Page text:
Cinematic Horror

Hmmm… I suppose that I should begin with Silent Hill. Apparently, a lot of movie-goers aren’t enjoying it, or even really understanding it. This would be the same crowd that didn’t get The Cell. It’s really fairly deep and engaging for a video-game movie–although a bit gory toward the end. Possibly the lack of happy ending confuses the masses. Personally, the only thing that confused me was the winding road in the deeps of rural Virginia that had lots of street lights.

On the home-video front, I rented a couple recently: Cerberus, Return of the Living Dead: Necropolis, and Dreams in the Witch-House.

Cerberus was kinda fun, although unnecessarily convoluted. The basic plot is that Cerberus is unleashed upon Romania when the sword of Mars is stolen from Attila the Hun’s crypt. Of course, “Attila carried the sword of Mars and now Cerberus protects it” apparently didn’t work for the producers; instead, we are treated to a five-minute flashback establishing that Attila dug up an old sword and called it “the sword of Mars” to bolster his reputation, then made a pact with the Devil, who imbued it with the power of invincibility. Then, after Attila’s death, the Devil set Cerberus–who to my knowledge was never incorporated into Christian mythology–to guard the sword. Makes me tired just typing it.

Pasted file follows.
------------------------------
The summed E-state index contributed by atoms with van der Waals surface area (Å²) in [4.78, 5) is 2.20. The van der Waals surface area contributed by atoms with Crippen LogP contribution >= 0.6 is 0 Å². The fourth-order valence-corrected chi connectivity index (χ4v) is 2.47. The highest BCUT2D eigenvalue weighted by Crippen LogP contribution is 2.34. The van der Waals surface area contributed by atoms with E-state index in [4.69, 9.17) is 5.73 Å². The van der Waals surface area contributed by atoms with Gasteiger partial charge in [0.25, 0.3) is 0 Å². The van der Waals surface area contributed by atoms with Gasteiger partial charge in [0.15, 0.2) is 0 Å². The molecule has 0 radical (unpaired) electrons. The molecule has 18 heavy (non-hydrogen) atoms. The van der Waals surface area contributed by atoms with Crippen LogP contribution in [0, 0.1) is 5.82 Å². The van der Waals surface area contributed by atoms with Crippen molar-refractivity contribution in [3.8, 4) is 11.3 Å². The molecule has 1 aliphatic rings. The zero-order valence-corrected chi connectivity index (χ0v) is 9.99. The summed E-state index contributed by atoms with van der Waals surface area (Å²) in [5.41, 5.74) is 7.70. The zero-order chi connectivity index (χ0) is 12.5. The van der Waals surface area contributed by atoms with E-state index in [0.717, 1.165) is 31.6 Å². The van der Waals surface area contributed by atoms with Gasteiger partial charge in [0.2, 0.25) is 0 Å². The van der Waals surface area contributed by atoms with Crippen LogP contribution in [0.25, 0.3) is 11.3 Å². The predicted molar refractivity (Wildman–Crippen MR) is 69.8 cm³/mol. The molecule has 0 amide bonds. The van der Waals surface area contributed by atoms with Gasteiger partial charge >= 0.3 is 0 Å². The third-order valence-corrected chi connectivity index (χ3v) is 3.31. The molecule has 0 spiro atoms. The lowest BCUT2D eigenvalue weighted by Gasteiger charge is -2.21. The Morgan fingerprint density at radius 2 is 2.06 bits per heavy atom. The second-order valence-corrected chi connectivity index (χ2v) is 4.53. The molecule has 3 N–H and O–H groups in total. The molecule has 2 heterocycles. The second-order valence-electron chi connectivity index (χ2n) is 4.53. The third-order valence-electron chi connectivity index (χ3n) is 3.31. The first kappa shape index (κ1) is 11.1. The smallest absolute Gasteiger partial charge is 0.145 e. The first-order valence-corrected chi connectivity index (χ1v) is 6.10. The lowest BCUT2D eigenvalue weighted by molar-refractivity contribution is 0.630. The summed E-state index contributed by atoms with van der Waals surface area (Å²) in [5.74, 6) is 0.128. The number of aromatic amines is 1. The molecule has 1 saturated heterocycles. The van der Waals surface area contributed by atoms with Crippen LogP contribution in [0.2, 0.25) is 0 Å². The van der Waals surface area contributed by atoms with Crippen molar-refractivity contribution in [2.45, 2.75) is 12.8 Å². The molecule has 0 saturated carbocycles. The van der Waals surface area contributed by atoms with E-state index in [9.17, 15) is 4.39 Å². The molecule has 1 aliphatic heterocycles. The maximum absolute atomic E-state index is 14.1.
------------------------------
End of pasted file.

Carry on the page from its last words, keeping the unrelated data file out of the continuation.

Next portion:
The real pull for the movie is Emmanuelle “she-who-would-be-the-widow-of-Lex-Luthor” Vaugier, late of Smallville fame.

As for Necropolis, it was obviously made by someone who not only had never seen a real gun, but who had never watched any of the original Return movies: the zombies in Necropolis are readily dispatched by a bullet to the head. The pull for Necropolis is… well, there really isn’t any.

Finally, Dreams in the Witch-House is part of a new 13 movie “Masters of Horror” series–one-hour movies made by the directors of various horror classics. Dreams was directed by Stuart Gordon, of Re-Animator and From Beyond. Unfortunately, even after two previous H.P.L. outings, he still gets it wrong: Dreams is about a Devil-cult. I was willing to forgive the modernization; I was even willing to forgive the silly romance (it’s a really short story), but putting a Christian theme in an H.P.L. story simply demonstrates a lack of regard for the subject matter.

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